Worth the Hype? Keychron K4 Wireless Mechanical Keyboard

I’ve constantly been requested to check
out this board, even though it’s like pretty much the same thing as the K2 that I already
reviewed, but bigger. Probably because of their immense marketing,
and that a bunch of YouTubers have it, but anyway, let’s see what the hype is about
on this, the Keychron K4. First impressions in the hands, it’s pretty
solid with no flex, as it does have aluminium sides. And it’s decently hefty at around 935 grams. However, this is also available in the plastic
version which is cheaper, starting at just 69 USD. So it shares the exact same design and aesthetic
of their K2. So we have this kind of aluminium frame design,
like an actual picture frame sort of construction. So yeh, not solid alu, you may or may not
like that with the parting lines and such. Looking at the side, and we can see that it’s
completely flat, as in, it has no angle or inclination to it, without the flip up feet
up. Pretty unusual, and feels very foreign to
me, just not used to having a flat board with sculpted keycaps. So I definitely used it with the feet up. And because this, which is an issue I had
with the K2, it’s still pretty high at the front. Normally a keyboard would be pretty low towards
the front, naturally. But this is one of the taller fronts I’ve
seen on a mech. So what that means, is that if you’re resting
your wrists on the table, this will create a steeper angle, which isn’t great for ergonomics. And I personally, don’t find it as comfortable
to use, in comparison to other mechs, even though the difference isn’t huge, it’s
noticeable. So definitely consider a wrist or palm rest
to get elevated. Otherwise, hover when you type, which is the
recommended technique anyway, but when gaming, that probably won’t be the case. On the bottom, we have our rubber feet, and
our two flip feet. Pretty cool design with the flip up feet,
how it’s rubberised all round. Just looks cool, and works fine. They’ve kept the USB type C port on the
left, so we get that awkward cable positioning, which is where their right angled cable comes
in. Again, stop folding these please. Here, we’ll also find our OS switch, to
switch between Windows/Android and Apple operating systems, which is great that it’s guaranteed
to work on majority of devices. I guess that’s another reason it’s been
super popular, is because they actively promote it as an Apple compatible device, even though
like all mechs are fine on Apple. It’s just the keycaps that are different,
and we have the Mac symbols and functions on here. And the other switch is for changing between
Bluetooth and cabled mode. So we can use it in cabled mode, and it will
charge the device as well. And Bluetooth, another big feature. To pair to a device, we press FN + 1, 2, or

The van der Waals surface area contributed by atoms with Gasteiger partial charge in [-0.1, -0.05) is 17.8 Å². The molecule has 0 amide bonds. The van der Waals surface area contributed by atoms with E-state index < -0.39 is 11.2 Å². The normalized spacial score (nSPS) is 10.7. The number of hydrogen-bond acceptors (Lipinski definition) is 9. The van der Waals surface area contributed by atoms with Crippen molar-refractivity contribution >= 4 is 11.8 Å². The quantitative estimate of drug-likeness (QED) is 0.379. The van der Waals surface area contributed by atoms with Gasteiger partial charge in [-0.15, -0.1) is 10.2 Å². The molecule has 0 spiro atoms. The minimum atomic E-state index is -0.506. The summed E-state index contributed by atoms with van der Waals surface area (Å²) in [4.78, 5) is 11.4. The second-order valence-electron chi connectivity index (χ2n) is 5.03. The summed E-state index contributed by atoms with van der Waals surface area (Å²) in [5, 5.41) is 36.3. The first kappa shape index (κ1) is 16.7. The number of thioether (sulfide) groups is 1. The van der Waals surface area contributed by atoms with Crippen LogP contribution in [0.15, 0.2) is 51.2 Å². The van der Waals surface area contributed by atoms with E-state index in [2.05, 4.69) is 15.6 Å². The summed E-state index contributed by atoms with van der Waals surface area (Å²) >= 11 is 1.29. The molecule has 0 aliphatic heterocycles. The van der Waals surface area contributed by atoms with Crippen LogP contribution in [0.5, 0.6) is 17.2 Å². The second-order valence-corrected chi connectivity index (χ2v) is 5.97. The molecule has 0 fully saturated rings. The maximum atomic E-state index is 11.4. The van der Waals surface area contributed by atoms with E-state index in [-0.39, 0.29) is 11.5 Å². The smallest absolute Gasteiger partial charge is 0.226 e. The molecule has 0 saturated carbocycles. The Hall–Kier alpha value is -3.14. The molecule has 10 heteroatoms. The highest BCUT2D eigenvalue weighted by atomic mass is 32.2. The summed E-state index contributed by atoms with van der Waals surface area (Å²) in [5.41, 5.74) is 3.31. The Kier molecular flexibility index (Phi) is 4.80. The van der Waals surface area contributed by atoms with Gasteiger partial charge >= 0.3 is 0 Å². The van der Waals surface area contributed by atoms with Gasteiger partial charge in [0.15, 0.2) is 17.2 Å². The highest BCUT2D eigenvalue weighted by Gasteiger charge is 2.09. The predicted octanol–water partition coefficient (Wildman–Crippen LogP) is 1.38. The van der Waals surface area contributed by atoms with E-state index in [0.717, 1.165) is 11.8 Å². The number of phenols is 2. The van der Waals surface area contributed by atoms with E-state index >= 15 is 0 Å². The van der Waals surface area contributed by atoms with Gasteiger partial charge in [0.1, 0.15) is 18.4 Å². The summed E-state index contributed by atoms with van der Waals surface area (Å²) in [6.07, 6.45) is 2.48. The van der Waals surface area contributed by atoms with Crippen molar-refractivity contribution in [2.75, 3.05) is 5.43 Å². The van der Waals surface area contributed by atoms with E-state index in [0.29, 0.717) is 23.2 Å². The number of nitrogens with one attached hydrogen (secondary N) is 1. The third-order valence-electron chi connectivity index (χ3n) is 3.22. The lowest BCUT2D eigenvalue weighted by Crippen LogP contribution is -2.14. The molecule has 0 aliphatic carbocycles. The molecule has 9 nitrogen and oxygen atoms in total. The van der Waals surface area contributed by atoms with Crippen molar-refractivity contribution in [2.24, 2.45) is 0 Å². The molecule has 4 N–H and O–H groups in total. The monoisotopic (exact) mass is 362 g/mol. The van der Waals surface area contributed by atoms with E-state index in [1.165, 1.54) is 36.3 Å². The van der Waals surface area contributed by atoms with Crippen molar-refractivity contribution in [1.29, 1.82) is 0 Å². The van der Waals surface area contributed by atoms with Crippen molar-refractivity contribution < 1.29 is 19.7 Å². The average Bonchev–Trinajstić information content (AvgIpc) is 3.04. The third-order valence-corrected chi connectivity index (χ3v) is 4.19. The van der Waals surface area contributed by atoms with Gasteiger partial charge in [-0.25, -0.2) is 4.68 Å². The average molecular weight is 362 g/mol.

3, meaning that we can have 3 different devices connected. And then just pair it on the device, super
simple. Performance seems to be absolutely fine, just
like the K2. I don’t feel any noticeable lag or latency
when just using it normally. So, typing this script, I didn’t notice
any missed keypresses, or double presses or anything. It worked perfectly fine. I’m not a hardcore gamer or anything, so
I didn’t notice any difference in that regard. But, I’m sure there probably is a difference,
and that some people will notice that. But if that’s so important, you still have
the cable for that. Just like the K2, it features a 4000mAh LiPo
battery. I’ve never run out personally, but going
off what other people have said, and also with the K2, it should go about a week or
so on a charge which is really good. Alright, back to the top, and the K4 is a
96% form factor, which is like a compact full size sort of board. It has 100 keys. For reference a standard ANSI full sized board
would have 104 to 108 keys, so very similar in regards to primary functionality, as it
basically gives us all of the keys. But in a condensed manner, which very slightly
shortens the board in height, but more importantly, it’s only slightly longer than a tenkeyless
keyboard. This gives us more space on our desk, which
is great for giving more room for everything else. But the main thing, is that it allows us to
bring the mouse closer to the left, creating a more natural and ergonomic experience. However with a condensed layout like this,
there’s no gaps between the different clusters. Personally, I’m not the biggest fan, but
that’s just me. It can make some keys more difficult to locate,
such as the arrow keys. But obviously overtime you’d get used to
it. And I just prefer a more spaced out sort of
feel. It does have pretty standard keycap sizes,
so you could replace them if you wanted. You’d just need to get an extended kit,